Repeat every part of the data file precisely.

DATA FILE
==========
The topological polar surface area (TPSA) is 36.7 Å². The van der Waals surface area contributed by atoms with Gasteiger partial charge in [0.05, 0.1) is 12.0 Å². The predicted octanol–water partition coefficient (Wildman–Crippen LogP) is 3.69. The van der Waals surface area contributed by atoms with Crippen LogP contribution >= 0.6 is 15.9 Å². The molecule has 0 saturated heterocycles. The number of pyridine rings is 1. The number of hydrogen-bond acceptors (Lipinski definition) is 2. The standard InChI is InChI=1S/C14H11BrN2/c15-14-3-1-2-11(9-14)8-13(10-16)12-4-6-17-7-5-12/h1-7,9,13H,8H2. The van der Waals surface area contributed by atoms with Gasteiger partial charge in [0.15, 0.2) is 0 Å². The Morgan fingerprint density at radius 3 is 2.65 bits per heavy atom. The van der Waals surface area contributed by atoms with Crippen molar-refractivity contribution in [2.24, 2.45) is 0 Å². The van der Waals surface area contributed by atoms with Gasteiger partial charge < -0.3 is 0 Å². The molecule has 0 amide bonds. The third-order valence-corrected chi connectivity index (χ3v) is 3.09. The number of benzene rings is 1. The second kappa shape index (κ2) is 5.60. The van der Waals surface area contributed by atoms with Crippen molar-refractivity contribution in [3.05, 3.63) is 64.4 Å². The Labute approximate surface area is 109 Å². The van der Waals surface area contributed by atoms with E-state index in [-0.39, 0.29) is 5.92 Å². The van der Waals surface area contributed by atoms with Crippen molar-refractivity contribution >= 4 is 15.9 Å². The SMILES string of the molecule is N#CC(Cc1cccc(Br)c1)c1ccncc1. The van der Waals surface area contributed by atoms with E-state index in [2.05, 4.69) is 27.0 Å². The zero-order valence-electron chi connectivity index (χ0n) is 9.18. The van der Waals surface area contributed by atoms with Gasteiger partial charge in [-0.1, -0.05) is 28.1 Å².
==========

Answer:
The topological polar surface area (TPSA) is 36.7 Å². The van der Waals surface area contributed by atoms with Gasteiger partial charge in [0.05, 0.1) is 12.0 Å². The predicted octanol–water partition coefficient (Wildman–Crippen LogP) is 3.69. The van der Waals surface area contributed by atoms with Crippen LogP contribution >= 0.6 is 15.9 Å². The molecule has 0 saturated heterocycles. The number of pyridine rings is 1. The number of hydrogen-bond acceptors (Lipinski definition) is 2. The standard InChI is InChI=1S/C14H11BrN2/c15-14-3-1-2-11(9-14)8-13(10-16)12-4-6-17-7-5-12/h1-7,9,13H,8H2. The van der Waals surface area contributed by atoms with Gasteiger partial charge in [0.15, 0.2) is 0 Å². The Morgan fingerprint density at radius 3 is 2.65 bits per heavy atom. The van der Waals surface area contributed by atoms with Crippen molar-refractivity contribution in [2.24, 2.45) is 0 Å². The van der Waals surface area contributed by atoms with Gasteiger partial charge < -0.3 is 0 Å². The molecule has 0 amide bonds. The third-order valence-corrected chi connectivity index (χ3v) is 3.09. The number of benzene rings is 1. The second kappa shape index (κ2) is 5.60. The van der Waals surface area contributed by atoms with Crippen molar-refractivity contribution in [3.05, 3.63) is 64.4 Å². The Labute approximate surface area is 109 Å². The van der Waals surface area contributed by atoms with E-state index in [-0.39, 0.29) is 5.92 Å². The van der Waals surface area contributed by atoms with Crippen molar-refractivity contribution >= 4 is 15.9 Å². The SMILES string of the molecule is N#CC(Cc1cccc(Br)c1)c1ccncc1. The van der Waals surface area contributed by atoms with E-state index in [2.05, 4.69) is 27.0 Å². The zero-order valence-electron chi connectivity index (χ0n) is 9.18. The van der Waals surface area contributed by atoms with Gasteiger partial charge in [-0.1, -0.05) is 28.1 Å².